I'm not sure if this is really the right place to discuss this, because it inevitably comes up in these types of discussions. I think it's more than just there not being any conclusive results yet. Peer-reviewed papers are published all the time that have tentative results, so I don't think that's really the issue. I think it's more like this: in general the physics community is skeptical that this kind of thing is possible at all. The idea rests on the idea that you can create negative pressure, and my impression is that the mainstream view is not that "dark energy" creates negative pressure, but rather that it is an intrinsic property of space to expand and that the expansion is halted by mass. And I looked at the interferometer setup and in a sense it makes sense, but all it is doing (I think) is measuring differences in the speed of light, so whether it is measuring a negative pressure or rather a positive pressure, I don't know how they can tell. Maybe somebody more knowledgeable can answer. I think that basically NASA has decided to allocate some small amount of funding (I think it is a good idea, personally) to wild ideas that probably have no validity but who knows.
    As above, so below

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    Quote Originally Posted by agingjb View Post
    Even if there were some new physics that permitted FTL travel or communication, would this not still be subject to reverse time causality inherent in space time?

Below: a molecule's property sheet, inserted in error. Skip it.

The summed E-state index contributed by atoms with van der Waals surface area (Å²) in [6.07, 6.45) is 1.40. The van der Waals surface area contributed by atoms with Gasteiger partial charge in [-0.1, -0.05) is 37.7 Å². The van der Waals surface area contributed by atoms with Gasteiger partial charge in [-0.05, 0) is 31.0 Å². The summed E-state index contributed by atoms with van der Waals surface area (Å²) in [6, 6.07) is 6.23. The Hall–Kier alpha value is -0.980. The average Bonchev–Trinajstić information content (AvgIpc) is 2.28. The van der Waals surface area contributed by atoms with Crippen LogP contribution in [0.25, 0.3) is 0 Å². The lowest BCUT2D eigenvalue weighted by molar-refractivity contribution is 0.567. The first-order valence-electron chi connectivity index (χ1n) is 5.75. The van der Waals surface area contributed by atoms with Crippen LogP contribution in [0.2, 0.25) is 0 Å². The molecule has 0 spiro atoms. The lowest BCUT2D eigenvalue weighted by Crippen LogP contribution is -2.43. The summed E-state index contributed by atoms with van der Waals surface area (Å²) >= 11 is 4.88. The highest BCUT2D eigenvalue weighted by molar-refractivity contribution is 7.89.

Not necessarily, at least in some interpretations involving 'short cuts' through bulk space, judging by what I've read.

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    Quote Originally Posted by Jens View Post
    I'm not sure if this is really the right place to discuss this, because it inevitably comes up in these types of discussions. I think it's more than just there not being any conclusive results yet. Peer-reviewed papers are published all the time that have tentative results, so I don't think that's really the issue. I think it's more like this: in general the physics community is skeptical that this kind of thing is possible at all. The idea rests on the idea that you can create negative pressure, and my impression is that the mainstream view is not that "dark energy" creates negative pressure, but rather that it is an intrinsic property of space to expand and that the expansion is halted by mass. And I looked at the interferometer setup and in a sense it makes sense, but all it is doing (I think) is measuring differences in the speed of light, so whether it is measuring a negative pressure or rather a positive pressure, I don't know how they can tell. Maybe somebody more knowledgeable can answer. I think that basically NASA has decided to allocate some small amount of funding (I think it is a good idea, personally) to wild ideas that probably have no validity but who knows.